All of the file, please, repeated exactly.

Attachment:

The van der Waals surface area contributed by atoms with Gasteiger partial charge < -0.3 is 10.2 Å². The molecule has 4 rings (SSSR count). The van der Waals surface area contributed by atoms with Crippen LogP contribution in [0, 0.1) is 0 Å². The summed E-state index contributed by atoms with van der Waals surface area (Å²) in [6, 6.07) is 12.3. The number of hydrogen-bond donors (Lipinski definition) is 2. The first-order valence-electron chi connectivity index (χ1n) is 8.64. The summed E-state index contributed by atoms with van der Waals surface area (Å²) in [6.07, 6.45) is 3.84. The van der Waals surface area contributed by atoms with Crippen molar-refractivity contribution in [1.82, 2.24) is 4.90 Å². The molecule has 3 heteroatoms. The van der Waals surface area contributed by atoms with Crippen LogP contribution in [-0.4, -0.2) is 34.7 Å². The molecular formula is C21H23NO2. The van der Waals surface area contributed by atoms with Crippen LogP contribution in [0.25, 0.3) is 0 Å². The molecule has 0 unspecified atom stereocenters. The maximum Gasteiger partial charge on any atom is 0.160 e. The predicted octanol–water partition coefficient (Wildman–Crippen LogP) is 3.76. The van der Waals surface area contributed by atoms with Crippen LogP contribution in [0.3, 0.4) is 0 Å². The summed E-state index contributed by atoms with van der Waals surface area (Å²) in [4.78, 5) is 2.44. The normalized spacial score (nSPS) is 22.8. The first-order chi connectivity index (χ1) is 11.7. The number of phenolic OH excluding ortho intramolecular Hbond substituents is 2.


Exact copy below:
The van der Waals surface area contributed by atoms with Gasteiger partial charge < -0.3 is 10.2 Å². The molecule has 4 rings (SSSR count). The van der Waals surface area contributed by atoms with Crippen LogP contribution in [0, 0.1) is 0 Å². The summed E-state index contributed by atoms with van der Waals surface area (Å²) in [6, 6.07) is 12.3. The number of hydrogen-bond donors (Lipinski definition) is 2. The first-order valence-electron chi connectivity index (χ1n) is 8.64. The summed E-state index contributed by atoms with van der Waals surface area (Å²) in [6.07, 6.45) is 3.84. The van der Waals surface area contributed by atoms with Crippen molar-refractivity contribution in [1.82, 2.24) is 4.90 Å². The molecule has 3 heteroatoms. The van der Waals surface area contributed by atoms with Crippen LogP contribution in [-0.4, -0.2) is 34.7 Å². The molecular formula is C21H23NO2. The van der Waals surface area contributed by atoms with Crippen LogP contribution in [0.25, 0.3) is 0 Å². The molecule has 0 unspecified atom stereocenters. The maximum Gasteiger partial charge on any atom is 0.160 e. The predicted octanol–water partition coefficient (Wildman–Crippen LogP) is 3.76. The van der Waals surface area contributed by atoms with Crippen LogP contribution in [0.3, 0.4) is 0 Å². The summed E-state index contributed by atoms with van der Waals surface area (Å²) in [4.78, 5) is 2.44. The normalized spacial score (nSPS) is 22.8. The first-order chi connectivity index (χ1) is 11.7. The number of phenolic OH excluding ortho intramolecular Hbond substituents is 2.